A Theology of Kolinahr

Perhaps it is emotional constipation, a distrust of one obvious way God made us, that has damaged the Church. We are not aliens, after all, devoted to a fictional philosophy of Gene Roddenberry. God has given us minds, certainly. But often our pride in our intellect can be that which trips us up.

Friend and frequent commentator Charles rejected the anti-feeling Mr Jones with some vigor, but missed on the inner impulse of 60’s composers:

You are spot on correct with the intent of folks like Wise in that era “composing” music to primarily move the heart rather than all of our faculties/senses.

Ray Repp, for example, acknowledged his early music was written for catechesis, not liturgy. In addition, a good chunk of original texts composed in the 50’s through early 70’s were explicitly catechetical–telling people what to think and do. I think of titles like “The Mass Is Ended” or “Sons of God” or even “They’ll Know We Are Christians.” Tom Conry, perhaps the most obvious example who advocated “catechesis,” was less about generating feelings and more about converting minds to social justice.

I think people like Joe Wise and many others composed music for one main reason: there was a need and they could fill it in their local church. Publishers came later.

My sense is that the distrust of the affective side of human beings is related not to Church tradition as much as it might be rooted in modernism, and the notion that human intellect will triumph over everything: our basic drives, our mistakes, and even our feelings (whether they are misplaced or not).

As for me, I treat the theology of Kolinahr with skepticism. There’s nothing wrong with music generating or inspiring great feeling in people. Just as long as it leads to the Lord, and isn’t just a mountainous way station that allows us blinders to those needy in the foothills. That cool, aloof musical style likewise keeps us in our lofty heights.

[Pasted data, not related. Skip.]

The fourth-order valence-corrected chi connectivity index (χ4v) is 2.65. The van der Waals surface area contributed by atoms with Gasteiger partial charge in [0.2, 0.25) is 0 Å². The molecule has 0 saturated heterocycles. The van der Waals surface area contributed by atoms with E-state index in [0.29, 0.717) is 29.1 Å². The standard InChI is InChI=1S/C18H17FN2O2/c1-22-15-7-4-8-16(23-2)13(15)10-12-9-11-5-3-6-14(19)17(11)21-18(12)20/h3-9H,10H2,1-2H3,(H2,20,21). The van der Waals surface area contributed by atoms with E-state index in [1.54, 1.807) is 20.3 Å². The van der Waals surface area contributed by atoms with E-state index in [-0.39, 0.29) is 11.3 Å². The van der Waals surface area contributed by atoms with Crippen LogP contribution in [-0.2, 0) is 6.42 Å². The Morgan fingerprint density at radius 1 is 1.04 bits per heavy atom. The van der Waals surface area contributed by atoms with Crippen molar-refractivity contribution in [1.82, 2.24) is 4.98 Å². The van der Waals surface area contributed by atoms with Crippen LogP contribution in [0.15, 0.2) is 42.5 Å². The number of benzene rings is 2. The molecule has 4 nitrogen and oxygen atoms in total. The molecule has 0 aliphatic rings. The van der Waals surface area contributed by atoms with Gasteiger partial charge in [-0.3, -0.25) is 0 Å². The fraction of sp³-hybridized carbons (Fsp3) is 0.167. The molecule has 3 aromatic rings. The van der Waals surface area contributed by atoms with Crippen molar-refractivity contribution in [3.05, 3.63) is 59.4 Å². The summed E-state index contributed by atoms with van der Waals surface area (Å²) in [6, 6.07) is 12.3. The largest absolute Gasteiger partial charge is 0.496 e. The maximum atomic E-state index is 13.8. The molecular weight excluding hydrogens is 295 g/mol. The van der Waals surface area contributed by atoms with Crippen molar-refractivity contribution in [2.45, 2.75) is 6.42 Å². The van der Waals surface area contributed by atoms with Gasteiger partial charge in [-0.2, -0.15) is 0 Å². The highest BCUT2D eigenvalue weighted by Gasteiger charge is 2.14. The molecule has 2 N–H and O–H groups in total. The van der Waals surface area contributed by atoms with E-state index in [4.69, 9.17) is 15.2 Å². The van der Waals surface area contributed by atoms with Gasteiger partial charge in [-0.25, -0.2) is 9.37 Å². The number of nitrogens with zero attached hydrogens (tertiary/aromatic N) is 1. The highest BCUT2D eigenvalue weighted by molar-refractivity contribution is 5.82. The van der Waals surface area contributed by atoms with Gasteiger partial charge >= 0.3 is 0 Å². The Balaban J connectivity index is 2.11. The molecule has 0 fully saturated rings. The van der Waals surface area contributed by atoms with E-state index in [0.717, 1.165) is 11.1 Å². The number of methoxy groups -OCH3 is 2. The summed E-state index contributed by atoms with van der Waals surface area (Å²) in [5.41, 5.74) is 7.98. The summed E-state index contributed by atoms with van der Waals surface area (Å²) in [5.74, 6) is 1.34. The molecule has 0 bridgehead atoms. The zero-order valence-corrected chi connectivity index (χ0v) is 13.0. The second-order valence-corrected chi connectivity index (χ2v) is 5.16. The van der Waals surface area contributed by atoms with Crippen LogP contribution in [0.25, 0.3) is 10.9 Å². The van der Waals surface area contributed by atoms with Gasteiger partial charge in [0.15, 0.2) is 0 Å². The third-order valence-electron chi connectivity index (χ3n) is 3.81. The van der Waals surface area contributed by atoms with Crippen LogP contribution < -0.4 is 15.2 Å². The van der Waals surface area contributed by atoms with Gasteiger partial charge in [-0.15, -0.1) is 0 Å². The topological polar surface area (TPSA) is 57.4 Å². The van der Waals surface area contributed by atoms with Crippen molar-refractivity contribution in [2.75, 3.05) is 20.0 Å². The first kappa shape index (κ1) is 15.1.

About catholicsensibility

Todd lives in the Pacific Northwest, serving a Catholic parish as a lay minister.
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4 Responses to A Theology of Kolinahr

  1. charlesincenca says:

    If one needs proof that I straddle the line leading to common sense, I freely admit that I’m not sure what you’re getting at in this post, Todd, but that doesn’t bother me. I wonder if, beyond the link to the MSF thread, it would’ve been more clear if you’d offer more context of Noel’s original thoughts. I had intended to point out to him that he was phishing yet another blanket indictment of early songwriters in the post V2 era, and that for wont of guidance they wrote, as you say, out of need. I also mentioned that very vacuum in my reply. I don’t adhere to the rigorist view of repertoire programming. And I certainly don’t preclude the presence of emotional triggers even in the most pristine examples of chant and polyphony, hence the reference to Palestrina, Bach et al. But I’m sure we could joust all the doodah day with didactic, catechetical titles as you listed, and pure heart string titles such as “But then comes the morning,” “Yesterday, today and tomorrow,” “It’s a brand new day.” Unlike a segment of my CMAA friends, I don’t find that entertaining the past is a bothersome, worthless burden, or an “inconvenient truth.” I do like Mahrt’s remedy for opinions like Noel’s- he just doesn’t go there.

    • Todd says:

      My point was twofold.

      First, that Joe Wise (or any of the other modern songwriters and composers) weren’t trying to get an emotional high out of people any more than “the architect” was. Both were following their inspiration. So on that point, I would disagree with Mr Jones that somehow it was all a plot to undermine our cool Catholic reserve and indulge forbidden love.

      Second, a general swipe at those who swipe at the affective side of human nature. On that point, I think you and I are in agreement. On Mr Jones point, I think it betrays spiritual immaturity, not to mention impossible aspirations. Even if he were a Vulcan.

  2. charlesincenca says:

    I should have just commented “Move on, nothing to see here.” Of course, when I do say something of that sort, I get a thousand rejoinders about trying to stifle free discussion. No wonder I straddle.

  3. Melody says:

    Discussions about church music are fraught with angst. We think politics is bipolar and divisive. It however has nothing on liturgical music. It’s like Athanasius and Arius duking it out. Or something. However with all the musical styles and genres out there, why would we think there would be consensus? The best we can hope for is courtesy and patience with our differences, and a mutual resolution not to devolve into bullying, even if it’s “for their own good”.

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